BY LYDIA A. CYRUS
The painkillers are for my legs and my stomach, this week I’ve been shot in the gut. Not for real, though I can’t wait until I befall some sort of gun related mistake so I can tell my family physician that this does, after all, feel exactly like a gunshot wound. They make me weepy, the painkillers. It doesn’t help that I sit down and listen to The Smiths or Tom Waits. Then tonight I was reminded of emotions I’m not done with yet. Perhaps it’s always supposed to be this way: Trade one pain for another. "Perhaps" is a spelling word this week for the kid I tutor. Fifty bucks a week, seven vocabulary words. Fifteen spelling. He failed his test last week, who can say how long I’ll have this extra job?
I’m jealous of you. I’m indebted to the sense of envy which came about, I think, after about the third or fourth time I watched other people cry over your death. It kept happening: First in the car while I was driving. It was a phone call that time and I had to stand in someone’s living room covered in daisy yellow paint. I just kept standing there with my hands on my hips and the rollers were cold because the house was cold. In the end, I helped renovate that house, top to bottom and no one ever moved into it. It’s the perfect metaphor for the grief and shock: A house we all built together that no one ever lived in. My new therapist chides me often about how I go backwards. I say something and then I have to tell you the story about the time I tripped over my dress while trick or treating and busted my chin on the broken pavement. I have to explain that the dress was white, the tiara stayed stuck in my curls, and I bled. But appearances—aside from the blood—were still intact. I have to tell you that story so when I tell you this one you’ll understand.
I’m so jealous of you that I didn’t even feel sad for a month. Not the first month, not the second. By the time you died my beloved aunt had already died and I was with her when that happened. You never met my aunt, she probably had no recollection of me ever talking about you. Sometimes I think of how great a sin it is that so many people will never meet my aunt and they will never know you either. I got the flu. I knew I was sick and I kept showing up to shit anyway, kept showing up with no voice and sweating. When I finally did go to the doctor he said I was super contagious and I shouldn’t go anywhere else. I wonder how many people I got sick by dragging out the visit. Then I thought about the ride to the funeral home and whom I had agreed to ride with. How I would’ve inevitably been stuck in the back middle seat because I’m so small, it would’ve saved everyone else the pain. I didn’t go to your funeral.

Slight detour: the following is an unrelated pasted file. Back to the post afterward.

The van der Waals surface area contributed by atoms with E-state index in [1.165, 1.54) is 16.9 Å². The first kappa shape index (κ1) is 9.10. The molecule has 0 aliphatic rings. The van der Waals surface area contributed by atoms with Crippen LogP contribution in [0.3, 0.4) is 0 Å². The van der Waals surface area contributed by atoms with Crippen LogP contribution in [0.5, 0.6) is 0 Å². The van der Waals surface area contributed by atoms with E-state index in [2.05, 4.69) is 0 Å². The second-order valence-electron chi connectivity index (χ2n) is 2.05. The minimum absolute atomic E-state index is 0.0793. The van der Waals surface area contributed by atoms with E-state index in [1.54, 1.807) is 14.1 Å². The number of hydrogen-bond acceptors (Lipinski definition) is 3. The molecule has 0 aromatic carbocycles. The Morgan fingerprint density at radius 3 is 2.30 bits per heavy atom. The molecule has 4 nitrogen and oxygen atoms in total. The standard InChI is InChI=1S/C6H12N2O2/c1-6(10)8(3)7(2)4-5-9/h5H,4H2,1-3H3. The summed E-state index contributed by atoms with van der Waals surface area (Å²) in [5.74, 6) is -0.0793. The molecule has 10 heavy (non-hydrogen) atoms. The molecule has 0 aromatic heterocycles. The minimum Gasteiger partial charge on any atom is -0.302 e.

This was going to be a poem. I can’t practice brevity. I think I’m the worst poet I know. I think I was jealous because I’ve been trying to die since I was fourteen. Once when I was much younger I rode on a four wheeler with my older cousin and my dad got mad and he said I’d really like to see you live to see your thirteenth birthday. But then thirteen came and there was never another ultimatum. I certainly didn’t want another birthday and there were many I did not celebrate. You are so celebrated and I thought I wanted that. I wanted people to tell me, to my face, that I was something special. I understand that is not what is happening here. I understand you died and it was sudden and we had nothing else left except words.